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Old 15th February 2003, 11:37 PM   #1
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Default Monolithic SuperSymmetry with Current Feedback

There seems to be significant interest in possible ways of getting SuperSymmetric operation on a monolithic chip (see the Gainclone X thread in the Solid State forum), and there have been a lot of imaginative solutions put forward, which is really great, although I don't see any of them actually working as an X circuit.

(BTW, SuperSymmetry is a trademark of Pass Laboratories)

I think perhaps it's time to pull something out of the bag and start a new thread, catering to this interest but with a little bit different direction.

Herewith I would like to present a method of doing this with a pair of op amps (or a dual op amp if you like) of the "current feedback" variety. As you may know, current feedback op amps look like regular op amps except that the (-) input pin is low impedance. They are distinguished by exceptionally wide bandwidth and stable operation, mostly because the feedback network also functions as gain degeneration for the input stage.

Below you (hopefully) see a diagram showing two such op amps interconnected. Each consists of a complementary pair of input followers (actually just buffers, and not conceptually significant) forming the (+) input which drive the actual complementary input devices, where the Emitters form the (-) input to the op amp. These devices in turn drive a pair of complementary output devices whose collectors form the output.

Each of these op amps is a slightly simplified version of commercially available parts. Just go to National Semiconductor's web site and look for "current feedback" op amps.

What will be unusual here is that we have joined the (-) inputs of the two op amps to form the SuperSymmetric connection between them. Each of the non-inverting (+) inputs operates at virtual ground by virtue of the feedback from the output of the opposite amplifier. This effectively makes the (+) inputs of the op amps behave as if they were (-) and vice versa.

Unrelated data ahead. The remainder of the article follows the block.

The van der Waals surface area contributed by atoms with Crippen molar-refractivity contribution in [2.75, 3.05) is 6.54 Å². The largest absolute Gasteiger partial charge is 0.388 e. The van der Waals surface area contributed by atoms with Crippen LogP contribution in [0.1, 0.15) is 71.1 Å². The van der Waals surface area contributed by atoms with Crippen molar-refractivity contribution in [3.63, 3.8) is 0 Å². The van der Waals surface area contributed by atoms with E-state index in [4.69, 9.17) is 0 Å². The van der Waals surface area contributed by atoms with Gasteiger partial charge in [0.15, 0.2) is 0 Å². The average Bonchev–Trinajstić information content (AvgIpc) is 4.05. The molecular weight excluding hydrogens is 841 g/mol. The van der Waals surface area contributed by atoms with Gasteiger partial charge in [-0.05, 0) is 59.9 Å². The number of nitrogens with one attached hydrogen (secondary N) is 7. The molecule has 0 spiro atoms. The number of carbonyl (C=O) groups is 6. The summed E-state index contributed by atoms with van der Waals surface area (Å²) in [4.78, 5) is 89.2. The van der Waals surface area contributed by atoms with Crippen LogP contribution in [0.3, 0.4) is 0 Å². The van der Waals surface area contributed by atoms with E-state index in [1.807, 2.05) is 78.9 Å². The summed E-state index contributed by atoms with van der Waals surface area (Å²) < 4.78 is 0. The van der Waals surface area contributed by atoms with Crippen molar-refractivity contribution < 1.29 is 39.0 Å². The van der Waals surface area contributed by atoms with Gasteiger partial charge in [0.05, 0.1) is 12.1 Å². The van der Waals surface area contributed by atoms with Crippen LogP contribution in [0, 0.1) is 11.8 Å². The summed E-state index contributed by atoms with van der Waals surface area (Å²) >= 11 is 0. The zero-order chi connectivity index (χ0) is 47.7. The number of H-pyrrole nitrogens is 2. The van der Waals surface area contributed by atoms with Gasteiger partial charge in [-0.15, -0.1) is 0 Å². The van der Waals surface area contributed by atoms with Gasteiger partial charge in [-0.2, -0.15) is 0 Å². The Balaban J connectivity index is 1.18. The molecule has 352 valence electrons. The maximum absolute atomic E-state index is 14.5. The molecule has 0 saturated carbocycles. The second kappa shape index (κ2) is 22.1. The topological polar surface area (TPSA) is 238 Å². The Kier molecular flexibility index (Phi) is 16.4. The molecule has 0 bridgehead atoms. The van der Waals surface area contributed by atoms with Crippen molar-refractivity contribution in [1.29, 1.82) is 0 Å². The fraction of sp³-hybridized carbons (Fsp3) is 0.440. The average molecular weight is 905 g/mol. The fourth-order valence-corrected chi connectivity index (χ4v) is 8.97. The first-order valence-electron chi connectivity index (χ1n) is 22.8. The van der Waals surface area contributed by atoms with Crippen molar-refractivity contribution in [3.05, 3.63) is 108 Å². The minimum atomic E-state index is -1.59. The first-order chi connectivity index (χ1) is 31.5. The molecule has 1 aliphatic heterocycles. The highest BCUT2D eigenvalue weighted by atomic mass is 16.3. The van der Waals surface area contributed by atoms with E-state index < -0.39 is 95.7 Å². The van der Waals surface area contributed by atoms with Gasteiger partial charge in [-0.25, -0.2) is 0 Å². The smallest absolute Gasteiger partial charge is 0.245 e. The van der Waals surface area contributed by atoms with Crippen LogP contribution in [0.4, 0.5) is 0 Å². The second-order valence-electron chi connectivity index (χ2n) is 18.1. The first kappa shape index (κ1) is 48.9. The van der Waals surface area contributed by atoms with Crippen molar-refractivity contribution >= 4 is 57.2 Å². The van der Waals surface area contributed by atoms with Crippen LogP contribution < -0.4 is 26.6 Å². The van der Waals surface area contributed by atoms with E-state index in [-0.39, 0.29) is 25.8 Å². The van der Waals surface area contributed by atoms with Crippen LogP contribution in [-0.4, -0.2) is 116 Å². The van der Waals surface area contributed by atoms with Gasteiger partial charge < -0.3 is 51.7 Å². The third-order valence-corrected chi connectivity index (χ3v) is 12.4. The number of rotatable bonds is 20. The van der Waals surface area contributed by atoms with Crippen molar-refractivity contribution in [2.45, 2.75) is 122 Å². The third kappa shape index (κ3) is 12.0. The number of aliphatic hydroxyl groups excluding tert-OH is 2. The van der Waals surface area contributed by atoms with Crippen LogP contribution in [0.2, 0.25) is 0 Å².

R1 = R3, R2 = R4, and the gain is set by R2/R1. The input impedance is R1 if driven from a single-ended source, or 2*R1 from a balanced source. Any undriven inputs should be grounded.

R0 sets the open loop gain of the system, and can be adjusted upward for greater stability, or downward for more feedback. This is a good place for a potentiometer for those who like to explore these issues.

The output, of course, is balanced, and best performance is obtained by using it balanced. The input can be operated balanced or not, but gives slightly better performance when driven by a balanced source.

I haven't yet run across an example of a monolithic higher power op amp using current feedback on the market, but there is no reason that one would not exist. If you find one, it will probably make a dandy SuperSymmetric power amplifier, but until then we have to content ourselves with low power.

Or build something discretely......

Happy Valentine's Day.
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Old 16th February 2003, 01:46 AM   #2
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This way if I redraw using op-amps...?

JH
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Old 16th February 2003, 03:13 AM   #3
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Quote:
Originally posted by jh6you
This way if I redraw using op-amps...?
Not quite. Your feedback resistors need to be cross connected. R2 to -OUT and R4 to +OUT.

se
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Old 16th February 2003, 03:19 AM   #4
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Default Re: Monolithic SuperSymmetry with Current Feedback

Quote:
Originally posted by Nelson Pass